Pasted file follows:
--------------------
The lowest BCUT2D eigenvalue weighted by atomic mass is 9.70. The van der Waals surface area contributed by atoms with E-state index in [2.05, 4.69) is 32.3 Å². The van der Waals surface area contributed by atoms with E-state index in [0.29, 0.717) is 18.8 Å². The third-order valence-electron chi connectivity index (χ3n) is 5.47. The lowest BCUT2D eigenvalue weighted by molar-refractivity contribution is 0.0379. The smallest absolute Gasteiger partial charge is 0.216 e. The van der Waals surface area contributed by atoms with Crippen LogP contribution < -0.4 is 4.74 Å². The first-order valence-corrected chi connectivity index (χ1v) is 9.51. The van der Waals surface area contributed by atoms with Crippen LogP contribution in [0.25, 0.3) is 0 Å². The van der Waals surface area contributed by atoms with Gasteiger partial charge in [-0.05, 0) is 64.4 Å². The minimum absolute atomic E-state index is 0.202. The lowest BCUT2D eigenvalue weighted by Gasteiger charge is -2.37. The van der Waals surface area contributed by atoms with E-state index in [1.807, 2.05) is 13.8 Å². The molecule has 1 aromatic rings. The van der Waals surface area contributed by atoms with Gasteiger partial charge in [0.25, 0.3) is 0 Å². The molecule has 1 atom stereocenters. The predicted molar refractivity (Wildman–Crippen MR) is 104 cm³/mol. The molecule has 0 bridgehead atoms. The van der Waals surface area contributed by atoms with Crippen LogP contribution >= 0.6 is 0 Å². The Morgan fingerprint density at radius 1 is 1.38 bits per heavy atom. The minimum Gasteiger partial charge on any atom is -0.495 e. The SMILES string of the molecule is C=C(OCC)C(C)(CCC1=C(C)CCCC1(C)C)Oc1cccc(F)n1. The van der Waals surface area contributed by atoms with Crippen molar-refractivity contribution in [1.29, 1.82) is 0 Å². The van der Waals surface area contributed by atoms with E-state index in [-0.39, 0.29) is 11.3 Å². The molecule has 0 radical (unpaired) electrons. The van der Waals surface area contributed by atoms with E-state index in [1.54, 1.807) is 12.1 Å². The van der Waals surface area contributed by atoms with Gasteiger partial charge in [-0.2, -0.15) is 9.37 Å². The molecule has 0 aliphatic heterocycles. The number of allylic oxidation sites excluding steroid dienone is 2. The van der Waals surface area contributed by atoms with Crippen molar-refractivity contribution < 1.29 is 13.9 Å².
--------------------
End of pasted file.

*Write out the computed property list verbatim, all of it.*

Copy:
The lowest BCUT2D eigenvalue weighted by atomic mass is 9.70. The van der Waals surface area contributed by atoms with E-state index in [2.05, 4.69) is 32.3 Å². The van der Waals surface area contributed by atoms with E-state index in [0.29, 0.717) is 18.8 Å². The third-order valence-electron chi connectivity index (χ3n) is 5.47. The lowest BCUT2D eigenvalue weighted by molar-refractivity contribution is 0.0379. The smallest absolute Gasteiger partial charge is 0.216 e. The van der Waals surface area contributed by atoms with Crippen LogP contribution < -0.4 is 4.74 Å². The first-order valence-corrected chi connectivity index (χ1v) is 9.51. The van der Waals surface area contributed by atoms with Crippen LogP contribution in [0.25, 0.3) is 0 Å². The van der Waals surface area contributed by atoms with Gasteiger partial charge in [-0.05, 0) is 64.4 Å². The minimum absolute atomic E-state index is 0.202. The lowest BCUT2D eigenvalue weighted by Gasteiger charge is -2.37. The van der Waals surface area contributed by atoms with E-state index in [1.807, 2.05) is 13.8 Å². The molecule has 1 aromatic rings. The van der Waals surface area contributed by atoms with Gasteiger partial charge in [0.25, 0.3) is 0 Å². The molecule has 1 atom stereocenters. The predicted molar refractivity (Wildman–Crippen MR) is 104 cm³/mol. The molecule has 0 bridgehead atoms. The van der Waals surface area contributed by atoms with Crippen LogP contribution >= 0.6 is 0 Å². The Morgan fingerprint density at radius 1 is 1.38 bits per heavy atom. The minimum Gasteiger partial charge on any atom is -0.495 e. The SMILES string of the molecule is C=C(OCC)C(C)(CCC1=C(C)CCCC1(C)C)Oc1cccc(F)n1. The van der Waals surface area contributed by atoms with Crippen molar-refractivity contribution in [1.29, 1.82) is 0 Å². The van der Waals surface area contributed by atoms with E-state index in [-0.39, 0.29) is 11.3 Å². The molecule has 0 radical (unpaired) electrons. The van der Waals surface area contributed by atoms with E-state index in [1.54, 1.807) is 12.1 Å². The van der Waals surface area contributed by atoms with Gasteiger partial charge in [-0.2, -0.15) is 9.37 Å². The molecule has 0 aliphatic heterocycles. The number of allylic oxidation sites excluding steroid dienone is 2. The van der Waals surface area contributed by atoms with Crippen molar-refractivity contribution < 1.29 is 13.9 Å².